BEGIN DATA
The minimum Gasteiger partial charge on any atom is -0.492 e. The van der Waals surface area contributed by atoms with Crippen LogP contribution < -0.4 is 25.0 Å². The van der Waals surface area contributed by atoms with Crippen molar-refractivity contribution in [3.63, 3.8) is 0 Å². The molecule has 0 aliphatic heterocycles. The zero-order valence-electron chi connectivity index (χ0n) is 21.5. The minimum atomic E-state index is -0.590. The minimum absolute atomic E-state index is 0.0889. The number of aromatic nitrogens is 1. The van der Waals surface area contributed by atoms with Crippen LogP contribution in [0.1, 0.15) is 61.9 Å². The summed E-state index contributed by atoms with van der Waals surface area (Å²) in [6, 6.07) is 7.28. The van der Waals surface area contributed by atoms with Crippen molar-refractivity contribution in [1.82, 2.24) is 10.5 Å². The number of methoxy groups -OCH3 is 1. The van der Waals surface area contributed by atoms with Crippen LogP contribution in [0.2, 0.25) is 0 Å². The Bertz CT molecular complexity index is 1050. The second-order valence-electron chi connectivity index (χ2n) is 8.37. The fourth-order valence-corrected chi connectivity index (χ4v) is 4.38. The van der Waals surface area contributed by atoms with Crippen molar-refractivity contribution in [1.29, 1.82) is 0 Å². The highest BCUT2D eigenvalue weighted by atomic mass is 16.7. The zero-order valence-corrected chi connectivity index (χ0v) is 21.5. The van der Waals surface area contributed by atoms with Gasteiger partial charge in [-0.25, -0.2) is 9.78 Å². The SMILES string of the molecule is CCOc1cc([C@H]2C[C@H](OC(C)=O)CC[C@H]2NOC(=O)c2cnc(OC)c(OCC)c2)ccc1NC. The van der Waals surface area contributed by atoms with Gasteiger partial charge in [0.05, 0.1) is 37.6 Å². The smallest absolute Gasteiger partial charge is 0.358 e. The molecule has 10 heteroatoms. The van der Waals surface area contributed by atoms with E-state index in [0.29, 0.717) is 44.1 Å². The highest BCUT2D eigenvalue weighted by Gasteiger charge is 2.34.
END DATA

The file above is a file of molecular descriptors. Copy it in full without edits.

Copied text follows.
The minimum Gasteiger partial charge on any atom is -0.492 e. The van der Waals surface area contributed by atoms with Crippen LogP contribution < -0.4 is 25.0 Å². The van der Waals surface area contributed by atoms with Crippen molar-refractivity contribution in [3.63, 3.8) is 0 Å². The molecule has 0 aliphatic heterocycles. The zero-order valence-electron chi connectivity index (χ0n) is 21.5. The minimum atomic E-state index is -0.590. The minimum absolute atomic E-state index is 0.0889. The number of aromatic nitrogens is 1. The van der Waals surface area contributed by atoms with Crippen LogP contribution in [0.1, 0.15) is 61.9 Å². The summed E-state index contributed by atoms with van der Waals surface area (Å²) in [6, 6.07) is 7.28. The van der Waals surface area contributed by atoms with Crippen molar-refractivity contribution in [1.82, 2.24) is 10.5 Å². The number of methoxy groups -OCH3 is 1. The van der Waals surface area contributed by atoms with Crippen LogP contribution in [0.2, 0.25) is 0 Å². The Bertz CT molecular complexity index is 1050. The second-order valence-electron chi connectivity index (χ2n) is 8.37. The fourth-order valence-corrected chi connectivity index (χ4v) is 4.38. The van der Waals surface area contributed by atoms with Crippen molar-refractivity contribution in [1.29, 1.82) is 0 Å². The highest BCUT2D eigenvalue weighted by atomic mass is 16.7. The zero-order valence-corrected chi connectivity index (χ0v) is 21.5. The van der Waals surface area contributed by atoms with Gasteiger partial charge in [-0.25, -0.2) is 9.78 Å². The SMILES string of the molecule is CCOc1cc([C@H]2C[C@H](OC(C)=O)CC[C@H]2NOC(=O)c2cnc(OC)c(OCC)c2)ccc1NC. The van der Waals surface area contributed by atoms with Gasteiger partial charge in [0.05, 0.1) is 37.6 Å². The smallest absolute Gasteiger partial charge is 0.358 e. The molecule has 10 heteroatoms. The van der Waals surface area contributed by atoms with E-state index in [0.29, 0.717) is 44.1 Å². The highest BCUT2D eigenvalue weighted by Gasteiger charge is 2.34.